At this point, we might just say this is Paul being his usual intense self—but I can’t disentangle what Paul says here from what Jesus says in today’s Gospel reading. Jesus says, ‘Those who want to save their life will lose it, and those who lose their life for my sake will save it’ (Luke 9:24); Paul says, ‘I regard everything as loss because of the surpassing value of knowing Christ Jesus my Lord’ (Phil. 3:8). We have already seen what this meant for Paul—but what does it mean for us? For me, at least, this means regarding my education, my Whiteness, my gender identity; whatever skills and abilities I have, whatever choices I have made, whatever I have done or achieved; anything and everything that has formed my identity I must come to regard as loss, as crap, compared to knowing the risen Lord Jesus. The point emphatically is not that these things are unimportant, but that their worth is limited and can become idols that need toppling. What we see in Philippians 3, then, is Paul encouraging us to reframe and re-evaluate everything we have, everything we are, everything we’ve ever done or achieved—every single thing!—in light of the risen Lord Jesus and the intimacy we now share with him.

There is much more that could be said about today’s passage from Philippians if we were to dig deeper into the details, but instead I’ll conclude with a final observation that hopefully builds on what I’ve already said. One of the significant matters dealt with in both Philippians 3 and in our Gospel reading is the matter of human identity and what or who defines it. If what I have said about these passages is in any way truthful, then as people who claim to follow Jesus alone, it is Jesus alone—and more specifically, the risen Lord Jesus himself and not our impoverished ideas about Jesus—who defines us. God’s Holy Spirit breaks down the identities we have made for ourselves and derived from others in order to remodel us into the image of the risen Jesus. This is why the Christian life is often a struggle and sometimes even a life of suffering: the Spirit’s act of conforming us to the image of the risen Jesus dismantles piece by piece the false and fragile identities we have received and built over time. But despite the pain, it’s worth it. Listen again to Paul:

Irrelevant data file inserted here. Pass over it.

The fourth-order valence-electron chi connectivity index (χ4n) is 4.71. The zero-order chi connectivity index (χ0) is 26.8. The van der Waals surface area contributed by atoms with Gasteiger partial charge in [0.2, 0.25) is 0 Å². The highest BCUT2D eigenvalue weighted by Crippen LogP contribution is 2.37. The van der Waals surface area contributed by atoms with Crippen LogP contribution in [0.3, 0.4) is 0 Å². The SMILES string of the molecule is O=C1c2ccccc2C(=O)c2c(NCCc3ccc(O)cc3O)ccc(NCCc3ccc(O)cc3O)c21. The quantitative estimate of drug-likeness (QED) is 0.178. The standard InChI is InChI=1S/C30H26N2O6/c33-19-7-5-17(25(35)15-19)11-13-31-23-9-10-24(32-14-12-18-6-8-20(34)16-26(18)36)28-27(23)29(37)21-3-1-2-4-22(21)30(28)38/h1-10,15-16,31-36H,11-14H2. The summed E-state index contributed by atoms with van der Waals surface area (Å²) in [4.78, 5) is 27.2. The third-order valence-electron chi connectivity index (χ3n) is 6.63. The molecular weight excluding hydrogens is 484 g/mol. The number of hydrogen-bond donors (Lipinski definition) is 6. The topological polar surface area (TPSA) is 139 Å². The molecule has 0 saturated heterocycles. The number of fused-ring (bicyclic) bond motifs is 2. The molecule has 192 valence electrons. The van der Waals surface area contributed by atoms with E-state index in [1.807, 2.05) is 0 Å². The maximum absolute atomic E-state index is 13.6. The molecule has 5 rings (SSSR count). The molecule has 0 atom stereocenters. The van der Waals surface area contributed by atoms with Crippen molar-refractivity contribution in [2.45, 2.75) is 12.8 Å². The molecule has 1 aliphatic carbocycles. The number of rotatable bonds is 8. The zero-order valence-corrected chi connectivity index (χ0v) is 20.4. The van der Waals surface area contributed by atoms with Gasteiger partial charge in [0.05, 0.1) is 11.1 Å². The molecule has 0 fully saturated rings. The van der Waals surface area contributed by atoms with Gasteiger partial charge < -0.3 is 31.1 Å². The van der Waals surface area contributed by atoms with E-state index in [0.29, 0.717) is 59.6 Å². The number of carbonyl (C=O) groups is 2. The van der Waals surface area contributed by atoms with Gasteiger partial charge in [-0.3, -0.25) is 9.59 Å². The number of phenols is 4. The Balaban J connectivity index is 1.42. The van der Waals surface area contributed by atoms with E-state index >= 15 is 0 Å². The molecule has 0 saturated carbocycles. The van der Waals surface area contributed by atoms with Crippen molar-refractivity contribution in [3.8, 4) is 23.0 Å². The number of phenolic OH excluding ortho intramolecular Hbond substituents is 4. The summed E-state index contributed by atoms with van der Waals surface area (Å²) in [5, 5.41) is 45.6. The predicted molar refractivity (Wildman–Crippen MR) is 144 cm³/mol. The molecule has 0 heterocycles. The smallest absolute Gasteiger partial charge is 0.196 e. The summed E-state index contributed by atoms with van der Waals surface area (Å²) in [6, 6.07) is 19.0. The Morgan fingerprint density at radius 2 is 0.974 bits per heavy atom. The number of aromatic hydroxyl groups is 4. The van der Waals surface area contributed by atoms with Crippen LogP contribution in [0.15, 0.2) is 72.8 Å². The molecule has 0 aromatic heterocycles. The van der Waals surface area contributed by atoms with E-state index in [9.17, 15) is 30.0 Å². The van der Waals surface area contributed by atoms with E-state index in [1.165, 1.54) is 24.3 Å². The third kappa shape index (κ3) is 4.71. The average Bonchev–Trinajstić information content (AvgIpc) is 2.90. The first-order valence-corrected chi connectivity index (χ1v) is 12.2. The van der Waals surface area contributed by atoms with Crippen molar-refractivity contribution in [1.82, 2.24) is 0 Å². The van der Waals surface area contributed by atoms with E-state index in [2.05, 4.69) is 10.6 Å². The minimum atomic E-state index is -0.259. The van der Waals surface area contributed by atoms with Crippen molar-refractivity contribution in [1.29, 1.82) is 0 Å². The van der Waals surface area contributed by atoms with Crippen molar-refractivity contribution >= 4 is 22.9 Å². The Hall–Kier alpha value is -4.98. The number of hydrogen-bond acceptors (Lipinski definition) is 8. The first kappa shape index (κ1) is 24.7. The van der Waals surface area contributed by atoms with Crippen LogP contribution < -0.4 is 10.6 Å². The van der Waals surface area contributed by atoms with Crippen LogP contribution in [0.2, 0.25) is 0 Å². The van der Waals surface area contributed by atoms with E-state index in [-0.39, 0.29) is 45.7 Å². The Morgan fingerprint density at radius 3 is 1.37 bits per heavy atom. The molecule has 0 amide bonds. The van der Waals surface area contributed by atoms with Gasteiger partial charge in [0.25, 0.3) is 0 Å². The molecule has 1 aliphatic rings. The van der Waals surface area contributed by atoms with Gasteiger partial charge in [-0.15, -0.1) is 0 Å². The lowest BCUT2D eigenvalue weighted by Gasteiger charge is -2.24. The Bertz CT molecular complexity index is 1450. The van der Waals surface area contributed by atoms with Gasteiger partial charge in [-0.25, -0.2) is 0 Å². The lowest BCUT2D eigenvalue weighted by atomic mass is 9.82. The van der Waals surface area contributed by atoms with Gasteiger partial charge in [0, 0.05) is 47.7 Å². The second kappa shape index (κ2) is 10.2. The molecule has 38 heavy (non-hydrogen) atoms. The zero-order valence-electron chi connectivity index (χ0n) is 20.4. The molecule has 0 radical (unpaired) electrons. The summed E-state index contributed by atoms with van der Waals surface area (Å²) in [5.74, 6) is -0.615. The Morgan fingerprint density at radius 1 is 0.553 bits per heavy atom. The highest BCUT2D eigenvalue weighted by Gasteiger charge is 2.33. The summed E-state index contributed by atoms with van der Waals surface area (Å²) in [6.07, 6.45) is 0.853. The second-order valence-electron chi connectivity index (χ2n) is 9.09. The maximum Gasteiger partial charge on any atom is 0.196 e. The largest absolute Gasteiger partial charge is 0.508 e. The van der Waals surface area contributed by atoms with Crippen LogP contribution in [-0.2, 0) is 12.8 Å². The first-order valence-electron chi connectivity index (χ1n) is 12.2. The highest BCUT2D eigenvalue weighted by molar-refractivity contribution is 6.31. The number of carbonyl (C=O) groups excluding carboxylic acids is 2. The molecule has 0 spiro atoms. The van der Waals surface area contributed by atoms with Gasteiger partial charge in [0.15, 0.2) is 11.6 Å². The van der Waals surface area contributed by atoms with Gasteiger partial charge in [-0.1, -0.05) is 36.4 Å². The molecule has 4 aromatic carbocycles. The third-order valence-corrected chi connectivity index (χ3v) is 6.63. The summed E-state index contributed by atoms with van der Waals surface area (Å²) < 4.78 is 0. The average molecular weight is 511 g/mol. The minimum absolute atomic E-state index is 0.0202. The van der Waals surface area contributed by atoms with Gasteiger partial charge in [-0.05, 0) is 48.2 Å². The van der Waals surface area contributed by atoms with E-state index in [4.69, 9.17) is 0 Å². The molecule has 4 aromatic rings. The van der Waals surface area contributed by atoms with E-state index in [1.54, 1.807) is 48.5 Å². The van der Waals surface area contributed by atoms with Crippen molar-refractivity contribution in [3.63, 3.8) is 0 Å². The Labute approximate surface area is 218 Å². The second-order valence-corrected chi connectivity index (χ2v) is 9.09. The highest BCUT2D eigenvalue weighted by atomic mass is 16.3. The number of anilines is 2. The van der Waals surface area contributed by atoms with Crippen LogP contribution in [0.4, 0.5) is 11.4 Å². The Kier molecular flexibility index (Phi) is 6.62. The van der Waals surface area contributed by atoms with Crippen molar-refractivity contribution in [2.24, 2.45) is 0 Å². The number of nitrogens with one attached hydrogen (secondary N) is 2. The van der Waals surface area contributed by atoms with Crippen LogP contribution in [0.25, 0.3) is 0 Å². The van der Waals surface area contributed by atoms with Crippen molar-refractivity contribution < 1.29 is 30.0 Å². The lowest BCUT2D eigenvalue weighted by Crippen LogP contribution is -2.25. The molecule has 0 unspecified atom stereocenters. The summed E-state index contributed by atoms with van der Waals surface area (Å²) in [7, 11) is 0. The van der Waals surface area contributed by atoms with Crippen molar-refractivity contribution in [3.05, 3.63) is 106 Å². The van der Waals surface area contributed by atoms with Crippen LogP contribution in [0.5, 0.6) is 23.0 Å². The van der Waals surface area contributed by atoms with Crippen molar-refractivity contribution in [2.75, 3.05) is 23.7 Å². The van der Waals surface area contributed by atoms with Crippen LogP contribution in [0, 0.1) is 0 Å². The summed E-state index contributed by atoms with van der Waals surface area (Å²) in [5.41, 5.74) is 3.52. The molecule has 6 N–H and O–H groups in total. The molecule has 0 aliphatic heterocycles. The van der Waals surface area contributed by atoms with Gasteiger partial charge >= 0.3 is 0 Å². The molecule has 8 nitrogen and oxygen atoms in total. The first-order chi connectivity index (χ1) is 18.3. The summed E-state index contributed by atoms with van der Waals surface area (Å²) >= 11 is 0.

This one thing I do: forgetting what lies behind and straining forward to what lies ahead, I press on towards the goal for the prize of the heavenly call of God in Christ Jesus. (3:13-14)

Paul says here that the Christian life is like a race where dedication and discipline help you towards the finish line where the risen Jesus himself is waiting with open arms to welcome you. And the more you run towards Jesus, step by aching step, but with eyes fixed firmly on him, the more you will want to run towards Jesus, and, by God’s Spirit, the more you will become like Jesus; like him, having lost your life, only to have saved it and regained it through him.

Monday, 2 November 2020

Christ Among the Disciplines: Online Conference, 18–25 November 2020

I’m sure most people who’d be interested in a conference like this have already heard about it and probably signed up, but I’d like to share the details just in case. Note well that you don’t actually have to watch the sessions ‘live’, either: delegates will have access to video recordings of each one.